Bowling tax? Part of Ohio tax revamp plan.
Bowling tax, along with levies on concerts, football games, and museums, are part of Ohio Governor Kasich's plan to lower the overall sales tax but broaden its reach. Bowling tax 'scares' one alley owner.
Mike Ullery/Piqua Daily Call/AP/File
Expanding Ohio's sales tax might take some of the fun out of going to concerts, football games, amusement parks, and bowling.
A bowling tax?
Gov. John Kasich wants to cut the state's overall sales-tax rate while also putting the lower 5 percent sales tax on a long list of new items that include circuses, arcade games and carnival rides.
Admission to fairs, museums, and theme parks would fall under Ohio's sales tax for the first time too. So would tickets to pro, college and high school games.
The governor is proposing sweeping changes in the way Ohio taxes businesses and individuals in his two-year budget that still must be approved by lawmakers. Kasich's plan includes cutting the income tax rate by 20 percent over three years and the small business tax by 50 percent.
The reductions add up to $1.4 billion in tax cuts over three years.
At the same time, his proposal tacks on Ohio's sales tax to attorney fees, cable TV and pet grooming as well as entertainment options.
"By broadening this tax, by broadening it, we're actually bringing greater fairness to the system," Kasich said last week.
Adding the sales tax on arts, entertainment, and recreation alone is projected to bring in $85 million to the state government over the coming two years.
It's also likely to add to the cost of seeing a ballgame or a play.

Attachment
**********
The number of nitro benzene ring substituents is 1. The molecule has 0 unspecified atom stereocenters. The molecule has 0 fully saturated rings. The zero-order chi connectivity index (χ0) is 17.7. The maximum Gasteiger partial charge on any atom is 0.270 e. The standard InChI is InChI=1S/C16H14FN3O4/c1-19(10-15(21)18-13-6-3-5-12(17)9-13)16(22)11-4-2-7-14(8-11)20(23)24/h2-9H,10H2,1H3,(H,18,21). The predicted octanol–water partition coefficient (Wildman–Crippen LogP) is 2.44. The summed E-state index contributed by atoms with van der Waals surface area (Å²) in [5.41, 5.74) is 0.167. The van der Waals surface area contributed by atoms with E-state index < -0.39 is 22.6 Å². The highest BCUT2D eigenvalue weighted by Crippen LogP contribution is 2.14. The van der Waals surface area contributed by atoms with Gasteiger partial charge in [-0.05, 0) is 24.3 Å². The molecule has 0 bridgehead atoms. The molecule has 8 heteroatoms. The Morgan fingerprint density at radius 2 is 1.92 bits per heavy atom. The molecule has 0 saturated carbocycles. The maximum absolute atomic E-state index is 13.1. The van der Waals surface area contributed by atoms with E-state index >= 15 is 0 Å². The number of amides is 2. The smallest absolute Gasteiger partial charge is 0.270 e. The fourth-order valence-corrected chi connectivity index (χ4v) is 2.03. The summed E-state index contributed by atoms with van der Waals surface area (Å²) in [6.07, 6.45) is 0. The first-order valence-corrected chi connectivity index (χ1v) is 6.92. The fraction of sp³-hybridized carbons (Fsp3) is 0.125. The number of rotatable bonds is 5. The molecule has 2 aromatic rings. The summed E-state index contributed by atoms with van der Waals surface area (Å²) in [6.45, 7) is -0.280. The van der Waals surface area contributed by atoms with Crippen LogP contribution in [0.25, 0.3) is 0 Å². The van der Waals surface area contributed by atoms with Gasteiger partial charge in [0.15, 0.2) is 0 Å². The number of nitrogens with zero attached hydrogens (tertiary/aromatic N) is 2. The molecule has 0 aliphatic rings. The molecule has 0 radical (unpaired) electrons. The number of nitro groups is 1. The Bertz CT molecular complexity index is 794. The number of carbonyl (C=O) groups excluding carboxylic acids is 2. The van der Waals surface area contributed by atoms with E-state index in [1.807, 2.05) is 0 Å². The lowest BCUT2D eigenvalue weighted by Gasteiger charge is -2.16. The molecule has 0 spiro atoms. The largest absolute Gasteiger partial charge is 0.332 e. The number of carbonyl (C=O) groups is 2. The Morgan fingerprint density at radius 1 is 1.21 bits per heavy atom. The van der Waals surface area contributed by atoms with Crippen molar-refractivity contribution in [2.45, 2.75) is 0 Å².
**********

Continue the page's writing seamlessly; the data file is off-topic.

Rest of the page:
Some entertainment businesses and sports teams will pass the costs onto ticket buyers and customers while others are likely to absorb the costs, fearing that a price increase will drive away business.
"There has to be a decrease somewhere, either in my profits or customers," said Eric Bates, president of Bates Brothers Amusements Co., which is based in Wintersville in eastern Ohio and supplies carnival rides to fairs and festivals.
He worries that some cash-strapped county fairs won't survive if they're forced to give up 5 percent of their gate fees to the government.
"I don't know that it's wise at this time," Bates said.
Bowling alley owner Marty Teifke agreed that it would hurt to pay a bowling tax on lane rentals.
"It's not easy to raise prices, and the economy is not the best around here" said Teifke, who runs TimbersBowling in Maumee near Toledo. "It scares me to hear this."
Most entertainment businesses and groups that would be affected by a wider sales tax are still trying to figure out what the impact might be and how they'll respond, including Cedar Fair Entertainment Co., owners of Cedar Point amusement park in Sandusky and Kings Island near Cincinnati.
Both parks have fought against past attempts by local governments that have tried to tax tickets and parking.
The addition of a 5 percent state sales tax on admissions would amount to $2.75 on the price of a $54.99 Cedar Point ticket at the gate.
A $22 Cincinnati Reds ticket in the upper deck ticket would generate $1.10 for the state.
Close to 70 cities and villages in Ohio already have some sort of admission tax with most coming in at 3 percent. Cleveland's is at 8 percent.
Tickets for high school sports wouldn't be exempt from the governor's proposal.
Jim Stoyle, athletic director at Centerburg High School north of Columbus, said he wouldn't want the cost of admission to go up. "That's the one thing I hate in sports today," he said.
Game tickets at the school now are $6 for adults and $4 for students. He's concerned that families would be stretched thin if the price goes up, especially for those with several children playing, and that the teams would suffer as well.
"Most of our high school athletic programs survive on ticket gate sales," Stoyle said.
Community theater groups would face the same decisions.
"There wouldn't be much choice but to pass along a sales tax increase to the customers," said Tom Neff, board president of the Chagrin Valley Little Theater outside Cleveland. "People would understand it's part of what you would have to do. I don't think there's any way around it."
Associated Press writer Ann Sanner in Columbus contributed to this report.